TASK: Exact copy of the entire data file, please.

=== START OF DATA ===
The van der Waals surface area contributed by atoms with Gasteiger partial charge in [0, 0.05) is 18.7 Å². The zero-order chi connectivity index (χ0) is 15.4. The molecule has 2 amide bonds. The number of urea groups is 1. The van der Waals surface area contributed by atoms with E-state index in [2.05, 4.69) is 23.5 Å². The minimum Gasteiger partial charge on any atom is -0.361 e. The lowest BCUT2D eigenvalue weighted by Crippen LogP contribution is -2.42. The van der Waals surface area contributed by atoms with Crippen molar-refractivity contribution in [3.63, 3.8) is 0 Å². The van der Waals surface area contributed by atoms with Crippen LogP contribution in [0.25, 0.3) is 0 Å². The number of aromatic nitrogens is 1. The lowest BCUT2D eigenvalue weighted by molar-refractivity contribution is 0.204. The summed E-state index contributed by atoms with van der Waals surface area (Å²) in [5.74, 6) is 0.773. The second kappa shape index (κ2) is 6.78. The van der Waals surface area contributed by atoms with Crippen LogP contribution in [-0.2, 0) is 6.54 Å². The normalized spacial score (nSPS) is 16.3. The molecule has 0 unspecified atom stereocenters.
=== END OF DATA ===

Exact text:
The van der Waals surface area contributed by atoms with Gasteiger partial charge in [0, 0.05) is 18.7 Å². The zero-order chi connectivity index (χ0) is 15.4. The molecule has 2 amide bonds. The number of urea groups is 1. The van der Waals surface area contributed by atoms with E-state index in [2.05, 4.69) is 23.5 Å². The minimum Gasteiger partial charge on any atom is -0.361 e. The lowest BCUT2D eigenvalue weighted by Crippen LogP contribution is -2.42. The van der Waals surface area contributed by atoms with Crippen molar-refractivity contribution in [3.63, 3.8) is 0 Å². The van der Waals surface area contributed by atoms with Crippen LogP contribution in [0.25, 0.3) is 0 Å². The number of aromatic nitrogens is 1. The lowest BCUT2D eigenvalue weighted by molar-refractivity contribution is 0.204. The summed E-state index contributed by atoms with van der Waals surface area (Å²) in [5.74, 6) is 0.773. The second kappa shape index (κ2) is 6.78. The van der Waals surface area contributed by atoms with Crippen LogP contribution in [-0.2, 0) is 6.54 Å². The normalized spacial score (nSPS) is 16.3. The molecule has 0 unspecified atom stereocenters.